Few could have predicted the eight teams still standing when the Women's World Cup kicked off three weeks ago in Australia and New Zealand. In partnership with Media City Qatar.
It's been hailed as the tournament of surprises, as few could have predicted the eight teams still standing when the Women's World Cup kicked off three weeks ago in Australia and New Zealand.
The two nations are hosting the FIFA World Cup, men's or women's, for the first time, and they have lived up to expectations.
There have been over 2 million tickets sold to date. And international viewing figures are hitting record numbers. In New Zealand, almost 40% of the general population tuned in to watch their team in the very first game.
After a mesmerising opening ceremony in Auckland, co-hosts New Zealand kicked off the tournament with a historic 1-0 win over Norway. At the same time, Australia completed a dream opening day for Oceania as they beat Ireland by the same scoreline.
The group stage was full of twists and turns. Previous cup winners Germany's elimination was a shock to many. As were favourites Brazil and Canada, who were also both knocked out. The biggest surprise of all was four-time champions and cup holders, the USA, who were beaten on penalties by Sweden in the first knockout round.
With Brazil and the USA gone, we bid farewell to two footballing icons. 2023 will likely be the last major tournament for Brazilian legend Marta Vieira da Silva and the USA's Meghan Rapinoe.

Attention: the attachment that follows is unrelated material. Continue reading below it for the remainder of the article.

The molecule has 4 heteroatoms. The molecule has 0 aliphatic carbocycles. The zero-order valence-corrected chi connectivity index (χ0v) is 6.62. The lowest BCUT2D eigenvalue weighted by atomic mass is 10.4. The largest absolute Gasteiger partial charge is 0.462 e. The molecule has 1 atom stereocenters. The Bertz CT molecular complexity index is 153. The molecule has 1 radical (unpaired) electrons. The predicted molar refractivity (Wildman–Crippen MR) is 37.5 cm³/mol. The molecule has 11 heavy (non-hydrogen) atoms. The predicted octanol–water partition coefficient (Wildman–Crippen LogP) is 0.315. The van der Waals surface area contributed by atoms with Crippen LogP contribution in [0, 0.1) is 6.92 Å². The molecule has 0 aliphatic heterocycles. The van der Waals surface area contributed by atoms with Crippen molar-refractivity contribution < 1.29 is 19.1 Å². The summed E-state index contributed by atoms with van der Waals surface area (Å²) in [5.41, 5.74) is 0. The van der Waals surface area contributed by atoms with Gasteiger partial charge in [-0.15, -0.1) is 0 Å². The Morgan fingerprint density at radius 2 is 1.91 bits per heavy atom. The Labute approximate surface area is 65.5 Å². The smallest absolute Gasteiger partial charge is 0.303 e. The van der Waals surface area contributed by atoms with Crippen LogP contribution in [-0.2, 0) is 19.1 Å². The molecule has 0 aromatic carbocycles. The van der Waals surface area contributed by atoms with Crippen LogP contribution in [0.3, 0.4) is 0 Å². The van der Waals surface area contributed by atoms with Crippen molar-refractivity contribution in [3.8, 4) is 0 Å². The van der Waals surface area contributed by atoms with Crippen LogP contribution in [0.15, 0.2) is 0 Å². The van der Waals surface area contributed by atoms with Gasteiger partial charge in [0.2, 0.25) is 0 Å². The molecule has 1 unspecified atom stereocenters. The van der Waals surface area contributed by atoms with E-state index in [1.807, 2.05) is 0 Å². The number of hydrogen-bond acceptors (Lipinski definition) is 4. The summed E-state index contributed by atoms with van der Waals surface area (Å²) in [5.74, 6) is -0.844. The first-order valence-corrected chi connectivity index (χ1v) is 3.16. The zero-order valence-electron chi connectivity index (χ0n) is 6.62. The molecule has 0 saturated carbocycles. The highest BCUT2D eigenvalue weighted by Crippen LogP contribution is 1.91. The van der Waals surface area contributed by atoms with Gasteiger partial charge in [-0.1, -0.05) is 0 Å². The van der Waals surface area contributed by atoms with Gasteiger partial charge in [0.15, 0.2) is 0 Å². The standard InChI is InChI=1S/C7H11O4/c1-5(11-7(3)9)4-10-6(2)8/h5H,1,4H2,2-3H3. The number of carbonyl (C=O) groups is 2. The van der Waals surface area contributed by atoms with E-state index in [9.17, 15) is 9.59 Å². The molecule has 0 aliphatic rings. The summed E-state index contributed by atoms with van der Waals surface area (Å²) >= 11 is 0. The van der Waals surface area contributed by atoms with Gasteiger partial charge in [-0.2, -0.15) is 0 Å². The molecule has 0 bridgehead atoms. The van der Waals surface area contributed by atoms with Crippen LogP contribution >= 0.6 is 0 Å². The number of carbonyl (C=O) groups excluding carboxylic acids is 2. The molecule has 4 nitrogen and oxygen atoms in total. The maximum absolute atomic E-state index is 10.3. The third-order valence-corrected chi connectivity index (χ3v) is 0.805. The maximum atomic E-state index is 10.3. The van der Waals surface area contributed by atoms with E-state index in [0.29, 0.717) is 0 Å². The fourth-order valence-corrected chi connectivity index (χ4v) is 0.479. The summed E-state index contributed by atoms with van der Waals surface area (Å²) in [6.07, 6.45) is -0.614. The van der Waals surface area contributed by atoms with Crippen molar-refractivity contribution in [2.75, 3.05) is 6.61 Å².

"They're giants of women's football," explained BBC Sport journalist Emma Sanders, "not just women's football, but football in general."
"Meghan Rapinoe is a former Ballon d'Or winner. She's won a World Cup title. She's won almost everything there is to win. So yes, she's been a phenomenal player and person on and off the pitch. She's left US soccer in a much better position than when she first started her career."
"Marta, on the other hand, has had an even bigger impact on global football. She may not have the same celebrity status as Rapinoe, but she's inspired so many girls and boys in Brazil and is one of the best players ever to play the game, and probably ever will."
The goalkeepers have got everyone talking this tournament. Multiple saves have paved the way for more clean sheets to be kept in the group stage, proving just how influential the keeper position has become.
"Certainly, some of the goalkeepers that I've watched have proven that the standard has risen to a very high level," Channel 10 commentator Simon Hill explained to Football Now.
"I also think that as the teams are now playing more professionally, the defences are better organised, so the goalkeepers are better protected." Simon continued.
Next up is the quarter-finals. Remaining co-hosts Australia will play France, while the Netherlands, runners-up in 2019, will face Spain.
After an impressive group stage, England and Japan are the new favourites to reach the final.
Japan, with their exciting counter-attacking style, helped them score plenty of goals. Spain couldn't deal with their attacking threat as they were beaten 4-0 by the East-Asians. Meanwhile, European champions England breezed through the groups. Still, they found it hard to push past Nigeria, who sit 36 places below them in FIFA's world team rankings and claim their spot in the quarter-finals.
"I think the competition has been blown wide open with some of the big hitters going out early. England are right up there as one of the heavy favourites, but Japan were absolutely the best team in the group stage. I would back them to go all the way to the final." said Emma Sanders
It's been a fascinating tournament that will go down in history as one of the most iconic of all time. Who will win is anyone's guess, because the Women's World Cup is wide-open.